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Archiver > USGW-GC > 2006-02 > 1139081788

From: "Scott Burow" <>
Subject: Re: [USGW-GPC] Procedures
Date: Sat, 4 Feb 2006 13:36:31 -0600
References: <04ce01c6200f$e7bfc1e0$3a281b41@D51XKD11> <> <010201c6294a$688abf80$7301a8c0@scott> <>

Good questions, and I'll do my best to reply from my point of view.

> You say: "Upon receipt by the Grievance Committee, both parties are bound
> by any agreement reached in the grievance process, or if no agreement can
> be reached, by the final decision of the grievance/arbitration team when
> approved by the Grievance Committee." Suppose one party to the grievance
> [presumably the defendant] refuses to participate? How can you bind a
> party to some future outcome just based on receipt of the grievance?

Probably 'receipt' is not the correct word to use here, but perhaps those of
you less linguisticly challenged than I can come up with a better one. The
intent is that the outcome of this process is binding on all parties. We
need to look at the big picture and realize what happens to this process in
the future. Once completed it will be presented for approval by the elected
officials of this project. If approved, these procedures become policy.
Binding mediation/arbitration becomes the official policy of the project.
We're all bound by the official policy of the project.

As far as a person refusing to participate, the process covers that. Move
such a situation through the process. Mediation obviously fails since there
is only one party involved, thus it moves to arbitration. Per the

"The decision of the arbitration team will be based on the information and
evidence submitted, and failure of one party to participate in the
arbitration process will result in the decision being made against the
non-participating party in accordance with the information presented."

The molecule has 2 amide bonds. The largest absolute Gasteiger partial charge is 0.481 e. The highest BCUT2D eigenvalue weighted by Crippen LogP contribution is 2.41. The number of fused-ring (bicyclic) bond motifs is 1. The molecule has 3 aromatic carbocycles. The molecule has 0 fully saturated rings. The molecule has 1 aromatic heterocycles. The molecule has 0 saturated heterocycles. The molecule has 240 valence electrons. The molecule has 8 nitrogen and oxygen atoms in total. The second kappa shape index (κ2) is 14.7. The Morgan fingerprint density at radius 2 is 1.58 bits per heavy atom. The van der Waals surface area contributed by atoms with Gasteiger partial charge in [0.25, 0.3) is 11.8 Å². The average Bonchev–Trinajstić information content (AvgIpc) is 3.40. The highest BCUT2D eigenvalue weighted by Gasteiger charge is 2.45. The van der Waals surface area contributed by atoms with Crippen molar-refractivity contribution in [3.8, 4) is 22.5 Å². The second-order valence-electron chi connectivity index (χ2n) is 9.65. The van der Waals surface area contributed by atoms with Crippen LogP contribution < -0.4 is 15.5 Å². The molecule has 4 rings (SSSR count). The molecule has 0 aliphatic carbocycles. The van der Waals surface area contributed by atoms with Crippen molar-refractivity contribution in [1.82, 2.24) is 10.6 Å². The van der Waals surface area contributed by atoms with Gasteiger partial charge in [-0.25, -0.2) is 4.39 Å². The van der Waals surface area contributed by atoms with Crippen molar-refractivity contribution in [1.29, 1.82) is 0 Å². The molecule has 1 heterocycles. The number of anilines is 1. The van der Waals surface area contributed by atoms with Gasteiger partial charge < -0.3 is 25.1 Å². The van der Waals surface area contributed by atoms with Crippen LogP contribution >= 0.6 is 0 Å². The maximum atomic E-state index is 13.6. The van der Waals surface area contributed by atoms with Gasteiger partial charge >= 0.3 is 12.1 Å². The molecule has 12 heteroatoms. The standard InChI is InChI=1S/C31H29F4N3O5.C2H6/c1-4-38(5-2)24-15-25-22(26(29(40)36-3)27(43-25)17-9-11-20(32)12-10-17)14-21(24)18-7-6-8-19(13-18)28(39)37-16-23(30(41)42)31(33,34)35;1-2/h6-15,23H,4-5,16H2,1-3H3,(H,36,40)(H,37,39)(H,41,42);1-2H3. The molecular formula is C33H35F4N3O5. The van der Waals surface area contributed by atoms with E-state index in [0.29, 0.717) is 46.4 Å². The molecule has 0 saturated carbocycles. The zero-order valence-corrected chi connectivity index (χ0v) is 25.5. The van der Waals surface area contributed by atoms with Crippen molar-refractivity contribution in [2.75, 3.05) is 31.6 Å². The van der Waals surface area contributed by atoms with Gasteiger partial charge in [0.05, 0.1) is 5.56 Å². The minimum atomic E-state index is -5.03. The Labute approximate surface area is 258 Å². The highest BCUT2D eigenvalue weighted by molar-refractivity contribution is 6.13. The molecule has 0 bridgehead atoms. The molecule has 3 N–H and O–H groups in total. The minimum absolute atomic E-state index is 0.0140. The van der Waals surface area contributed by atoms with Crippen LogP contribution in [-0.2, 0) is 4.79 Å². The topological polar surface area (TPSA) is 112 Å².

If one party refuses to participate, the information will be from only one
side of the complaint. If that's all that is presented, and a violation of
the by-law, policy, or procedure cited is proven by the information, the
outcome of the arbitrators will be in accordance with the information
presented. Simply put ... the one who participates will win. In Court,
it's called a default judgment.

> Qualifications section
> You say: 'Volunteers must have a minimum of one year's continuous service
> as a Member in Good Standing of either a State Project or a recognized
> Special Project of the USGenWeb Project." This wording will get you into
> trouble. Those of us who are MNIGS are only MNIGS at the national level.
> I am not only in good standing in my state project, my SCs love me. The
> wording should be clarified to specify that the designation comes from the
> national level.

So noted, and you're correct about that. It should be phrased "a member in
good standing of the USGenWeb Project.

> Committee membership section:
> You say the committee will have seven members, but you list only six. Is
> the seventh open to anyone?

Yes, it would be open to anyone other than an AB member. As the AB is the
avenue of appeal from the GC, it would be a conflict of interest to have an
AB member as a participant in the proceedings. This is the reason that the
NC, as an ex-officio member of the GC, being barred from activity with any
specific grievance before the committee, and why a committee member, if
elected to the AB during his/her term, must resign from the committee.

> Committee business section:
> You use the term "billet announcement" in this section and nowhere else.
> It should be defined. Or better yet, changed to something else. The word